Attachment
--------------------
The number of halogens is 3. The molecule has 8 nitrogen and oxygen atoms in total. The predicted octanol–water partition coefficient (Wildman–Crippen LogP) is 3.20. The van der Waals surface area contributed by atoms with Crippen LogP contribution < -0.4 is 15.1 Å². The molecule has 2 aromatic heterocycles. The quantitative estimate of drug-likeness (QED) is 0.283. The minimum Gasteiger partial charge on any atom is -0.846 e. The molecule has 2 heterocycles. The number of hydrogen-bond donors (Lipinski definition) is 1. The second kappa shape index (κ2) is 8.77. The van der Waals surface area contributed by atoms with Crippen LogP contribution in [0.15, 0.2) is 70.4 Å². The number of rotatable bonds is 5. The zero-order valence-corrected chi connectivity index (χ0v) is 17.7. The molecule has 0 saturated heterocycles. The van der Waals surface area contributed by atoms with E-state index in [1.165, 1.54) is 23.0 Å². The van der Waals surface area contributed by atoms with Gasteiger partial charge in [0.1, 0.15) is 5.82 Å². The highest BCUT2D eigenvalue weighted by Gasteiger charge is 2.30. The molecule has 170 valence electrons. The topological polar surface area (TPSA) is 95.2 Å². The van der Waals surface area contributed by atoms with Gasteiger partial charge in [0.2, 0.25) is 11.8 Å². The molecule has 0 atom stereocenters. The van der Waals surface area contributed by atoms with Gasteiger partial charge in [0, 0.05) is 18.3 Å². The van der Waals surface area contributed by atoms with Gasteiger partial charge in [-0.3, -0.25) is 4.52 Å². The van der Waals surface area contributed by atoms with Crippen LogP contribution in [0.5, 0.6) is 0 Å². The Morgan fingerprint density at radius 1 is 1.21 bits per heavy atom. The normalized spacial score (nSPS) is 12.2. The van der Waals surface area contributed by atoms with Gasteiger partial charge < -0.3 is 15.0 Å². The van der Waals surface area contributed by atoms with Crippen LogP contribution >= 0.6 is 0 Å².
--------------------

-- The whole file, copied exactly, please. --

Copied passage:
The number of halogens is 3. The molecule has 8 nitrogen and oxygen atoms in total. The predicted octanol–water partition coefficient (Wildman–Crippen LogP) is 3.20. The van der Waals surface area contributed by atoms with Crippen LogP contribution < -0.4 is 15.1 Å². The molecule has 2 aromatic heterocycles. The quantitative estimate of drug-likeness (QED) is 0.283. The minimum Gasteiger partial charge on any atom is -0.846 e. The molecule has 2 heterocycles. The number of hydrogen-bond donors (Lipinski definition) is 1. The second kappa shape index (κ2) is 8.77. The van der Waals surface area contributed by atoms with Crippen LogP contribution in [0.15, 0.2) is 70.4 Å². The number of rotatable bonds is 5. The zero-order valence-corrected chi connectivity index (χ0v) is 17.7. The molecule has 0 saturated heterocycles. The van der Waals surface area contributed by atoms with E-state index in [1.165, 1.54) is 23.0 Å². The van der Waals surface area contributed by atoms with Gasteiger partial charge in [0.1, 0.15) is 5.82 Å². The highest BCUT2D eigenvalue weighted by Gasteiger charge is 2.30. The molecule has 170 valence electrons. The topological polar surface area (TPSA) is 95.2 Å². The van der Waals surface area contributed by atoms with Gasteiger partial charge in [0.2, 0.25) is 11.8 Å². The molecule has 0 atom stereocenters. The van der Waals surface area contributed by atoms with Gasteiger partial charge in [0, 0.05) is 18.3 Å². The van der Waals surface area contributed by atoms with Gasteiger partial charge in [-0.3, -0.25) is 4.52 Å². The van der Waals surface area contributed by atoms with Crippen LogP contribution in [0.5, 0.6) is 0 Å². The Morgan fingerprint density at radius 1 is 1.21 bits per heavy atom. The normalized spacial score (nSPS) is 12.2. The van der Waals surface area contributed by atoms with Gasteiger partial charge < -0.3 is 15.0 Å². The van der Waals surface area contributed by atoms with Crippen LogP contribution >= 0.6 is 0 Å².